There is of course the dark side, where all this data, when made available without our consent or knowledge, can be used to track us and restrict our privacy or our rights. This is already happening in the contexte of government surveillance (ie. Edward Snowden http://sco.lt/5k4B29) or internet browsing tracking (ie. data brokers http://sco.lt/79yNZh)

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Beautiful Interactive Map of Barcelona Digs Into Rich Architectural History

Beautiful Interactive Map of Barcelona Digs Into Rich Architectural History | visual data | Scoop.it

Barcelona is one of Europe's most vibrant cities. Tourists flock here for the superb restaurants, lively nightlife, and a chance to check out the stunningly creative architecture of Antoni Gaudí. But the city's historical and cultural roots run deep, and a new interactive map aims to make it easier for visitors and locals alike to explore the city's landmarks.


Created by the design firm 300,000 Km/s, the map includes 3,000 notable places, from Roman walls to modern street art. It also includes data on building ages for more than 70,000 properties. All this information was already available, at least in theory, from Barcelona’s city council and the national database of cadastral data.

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Emeric Nectoux's curator insight, May 2, 2014 3:11 AM

Stunning example of interactive city map showing how constructions from different ages are mixed together. 


Interactive map

Odyseey Students's curator insight, December 2, 2014 8:55 AM

Diverse architecture in this beautiful city!

(Will Cancilla)

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8 Reasons Why Pageless Design is the Future of the Web

8 Reasons Why Pageless Design is the Future of the Web | visual data | Scoop.it
Pageless design frees websites from the outdated conventions of print design and fully utilizes the digital platform they’re built on.


Right now there is a paradigm shift happening in web design. It’s gaining traction but it’s going to take the leadership of designers and developers the world over to nudge the rest of the web in the right direction. What direction is that?

The one where we finally free websites from the outdated conventions of print design and fully utilize the digital platform they’re built on. Where we kick archaic elements like pages to the curb and instead create unique, satisfying, web native experiences.

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10 great examples of data visualization design

10 great examples of data visualization design | visual data | Scoop.it

Not only do these graphics breakdown large amounts of complex data into clear, digestible chunks for the viewer, they also leave a world of possibility when it comes to creating something the viewer will remember. Big data analytics can lead to a lot of insightful information, educating the viewer on an entire topic without boring them with excess information and unnecessary backstory.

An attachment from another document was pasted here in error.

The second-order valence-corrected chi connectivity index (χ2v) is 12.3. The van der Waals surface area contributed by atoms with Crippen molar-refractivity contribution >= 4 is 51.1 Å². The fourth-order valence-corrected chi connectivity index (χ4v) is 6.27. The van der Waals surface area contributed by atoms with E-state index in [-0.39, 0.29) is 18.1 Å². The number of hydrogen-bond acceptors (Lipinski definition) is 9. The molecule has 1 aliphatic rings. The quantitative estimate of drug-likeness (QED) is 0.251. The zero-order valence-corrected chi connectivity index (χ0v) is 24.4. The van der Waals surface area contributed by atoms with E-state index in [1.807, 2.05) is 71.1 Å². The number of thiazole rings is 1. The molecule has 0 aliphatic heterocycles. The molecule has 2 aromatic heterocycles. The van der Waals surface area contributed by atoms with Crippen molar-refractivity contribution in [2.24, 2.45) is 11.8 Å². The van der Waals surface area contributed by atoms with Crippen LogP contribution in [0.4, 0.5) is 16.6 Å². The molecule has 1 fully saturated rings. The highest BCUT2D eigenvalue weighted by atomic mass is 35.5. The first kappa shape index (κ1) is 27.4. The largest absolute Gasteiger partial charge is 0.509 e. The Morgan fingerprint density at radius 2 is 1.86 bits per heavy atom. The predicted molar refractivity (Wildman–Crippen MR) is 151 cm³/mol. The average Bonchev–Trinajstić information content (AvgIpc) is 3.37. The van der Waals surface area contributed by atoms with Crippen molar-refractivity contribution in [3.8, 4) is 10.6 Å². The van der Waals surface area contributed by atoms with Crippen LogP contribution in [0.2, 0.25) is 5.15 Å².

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bancoideas's curator insight, September 25, 2013 2:12 PM

La estética no es un "agregado" de una #idea, mira estos 10 ejemplos de visualización de datos

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Subtleties of Color: Connecting Color to Meaning

Subtleties of Color: Connecting Color to Meaning | visual data | Scoop.it

'About a year ago, we published a blog post framed as a letter to NASA, asking them to stop using rainbow color scales. The post was written out of a general frustration with rainbow color scales, but especially out of seeing field experts and leaders, like NASA, using a perceptually incorrect color scale. We weren’t alone.


Robert Simmon from NASA’s Earth Observatory has been crusading for the same changes. He’s made great progress, and as a continuation of that, he’s responding to our “letter” with a brilliant series of blog posts on proper use of colors and color scales.'

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Subway Maps Of Cities Around The World Redesigned In A Circular Format

Subway Maps Of Cities Around The World Redesigned In A Circular Format | visual data | Scoop.it

Mapmaker Max Roberts has created a new way to map out subway lines.  Conventional maps usually emphasize “straight lines, clean angles and geographical accuracy”. Unlike those maps, Roberts’ circular design is a blend of “aesthetics and usability”.